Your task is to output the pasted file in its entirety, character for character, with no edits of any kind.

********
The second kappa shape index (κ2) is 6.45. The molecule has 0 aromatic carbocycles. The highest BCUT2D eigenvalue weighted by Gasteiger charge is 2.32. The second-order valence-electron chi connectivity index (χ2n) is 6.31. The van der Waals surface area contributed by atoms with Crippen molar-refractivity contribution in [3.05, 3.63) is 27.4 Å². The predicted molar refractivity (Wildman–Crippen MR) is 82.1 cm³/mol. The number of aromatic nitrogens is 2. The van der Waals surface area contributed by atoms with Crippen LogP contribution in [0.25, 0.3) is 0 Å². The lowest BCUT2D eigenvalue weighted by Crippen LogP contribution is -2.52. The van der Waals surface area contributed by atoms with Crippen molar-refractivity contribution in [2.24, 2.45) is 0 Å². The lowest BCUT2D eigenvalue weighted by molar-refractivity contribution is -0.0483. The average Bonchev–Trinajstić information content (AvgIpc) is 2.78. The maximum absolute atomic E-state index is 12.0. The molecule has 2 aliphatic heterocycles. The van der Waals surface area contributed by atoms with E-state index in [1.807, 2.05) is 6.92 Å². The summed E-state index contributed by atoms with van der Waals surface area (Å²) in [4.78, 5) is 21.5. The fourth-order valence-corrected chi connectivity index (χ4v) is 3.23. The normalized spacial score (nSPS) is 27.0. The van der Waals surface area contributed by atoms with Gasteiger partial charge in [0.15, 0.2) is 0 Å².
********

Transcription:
The second kappa shape index (κ2) is 6.45. The molecule has 0 aromatic carbocycles. The highest BCUT2D eigenvalue weighted by Gasteiger charge is 2.32. The second-order valence-electron chi connectivity index (χ2n) is 6.31. The van der Waals surface area contributed by atoms with Crippen molar-refractivity contribution in [3.05, 3.63) is 27.4 Å². The predicted molar refractivity (Wildman–Crippen MR) is 82.1 cm³/mol. The number of aromatic nitrogens is 2. The van der Waals surface area contributed by atoms with Crippen LogP contribution in [0.25, 0.3) is 0 Å². The lowest BCUT2D eigenvalue weighted by Crippen LogP contribution is -2.52. The van der Waals surface area contributed by atoms with Crippen molar-refractivity contribution in [2.24, 2.45) is 0 Å². The lowest BCUT2D eigenvalue weighted by molar-refractivity contribution is -0.0483. The average Bonchev–Trinajstić information content (AvgIpc) is 2.78. The maximum absolute atomic E-state index is 12.0. The molecule has 2 aliphatic heterocycles. The van der Waals surface area contributed by atoms with E-state index in [1.807, 2.05) is 6.92 Å². The summed E-state index contributed by atoms with van der Waals surface area (Å²) in [4.78, 5) is 21.5. The fourth-order valence-corrected chi connectivity index (χ4v) is 3.23. The normalized spacial score (nSPS) is 27.0. The van der Waals surface area contributed by atoms with Gasteiger partial charge in [0.15, 0.2) is 0 Å².